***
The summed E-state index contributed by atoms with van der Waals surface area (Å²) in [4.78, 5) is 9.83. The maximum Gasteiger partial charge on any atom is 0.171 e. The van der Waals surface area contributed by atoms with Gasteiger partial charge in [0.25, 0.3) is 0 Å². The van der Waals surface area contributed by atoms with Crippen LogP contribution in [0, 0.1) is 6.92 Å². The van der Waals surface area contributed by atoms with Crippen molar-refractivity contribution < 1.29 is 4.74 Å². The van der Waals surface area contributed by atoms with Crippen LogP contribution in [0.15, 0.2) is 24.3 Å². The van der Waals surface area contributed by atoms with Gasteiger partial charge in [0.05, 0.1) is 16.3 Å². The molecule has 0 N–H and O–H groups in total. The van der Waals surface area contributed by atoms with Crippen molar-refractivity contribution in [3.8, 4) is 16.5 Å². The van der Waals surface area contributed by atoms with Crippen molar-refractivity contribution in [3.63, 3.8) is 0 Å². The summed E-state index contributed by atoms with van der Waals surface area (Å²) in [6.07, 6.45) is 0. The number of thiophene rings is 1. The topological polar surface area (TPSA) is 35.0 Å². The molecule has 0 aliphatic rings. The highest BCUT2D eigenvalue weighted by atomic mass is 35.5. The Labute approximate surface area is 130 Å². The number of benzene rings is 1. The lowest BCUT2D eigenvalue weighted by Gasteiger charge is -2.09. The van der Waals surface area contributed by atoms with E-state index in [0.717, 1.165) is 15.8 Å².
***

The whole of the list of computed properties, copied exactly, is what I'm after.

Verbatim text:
The summed E-state index contributed by atoms with van der Waals surface area (Å²) in [4.78, 5) is 9.83. The maximum Gasteiger partial charge on any atom is 0.171 e. The van der Waals surface area contributed by atoms with Gasteiger partial charge in [0.25, 0.3) is 0 Å². The van der Waals surface area contributed by atoms with Crippen LogP contribution in [0, 0.1) is 6.92 Å². The van der Waals surface area contributed by atoms with Crippen molar-refractivity contribution < 1.29 is 4.74 Å². The van der Waals surface area contributed by atoms with Crippen LogP contribution in [0.15, 0.2) is 24.3 Å². The van der Waals surface area contributed by atoms with Gasteiger partial charge in [0.05, 0.1) is 16.3 Å². The molecule has 0 N–H and O–H groups in total. The van der Waals surface area contributed by atoms with Crippen molar-refractivity contribution in [3.8, 4) is 16.5 Å². The van der Waals surface area contributed by atoms with Crippen molar-refractivity contribution in [3.63, 3.8) is 0 Å². The summed E-state index contributed by atoms with van der Waals surface area (Å²) in [6.07, 6.45) is 0. The number of thiophene rings is 1. The topological polar surface area (TPSA) is 35.0 Å². The molecule has 0 aliphatic rings. The highest BCUT2D eigenvalue weighted by atomic mass is 35.5. The Labute approximate surface area is 130 Å². The number of benzene rings is 1. The lowest BCUT2D eigenvalue weighted by Gasteiger charge is -2.09. The van der Waals surface area contributed by atoms with E-state index in [0.717, 1.165) is 15.8 Å².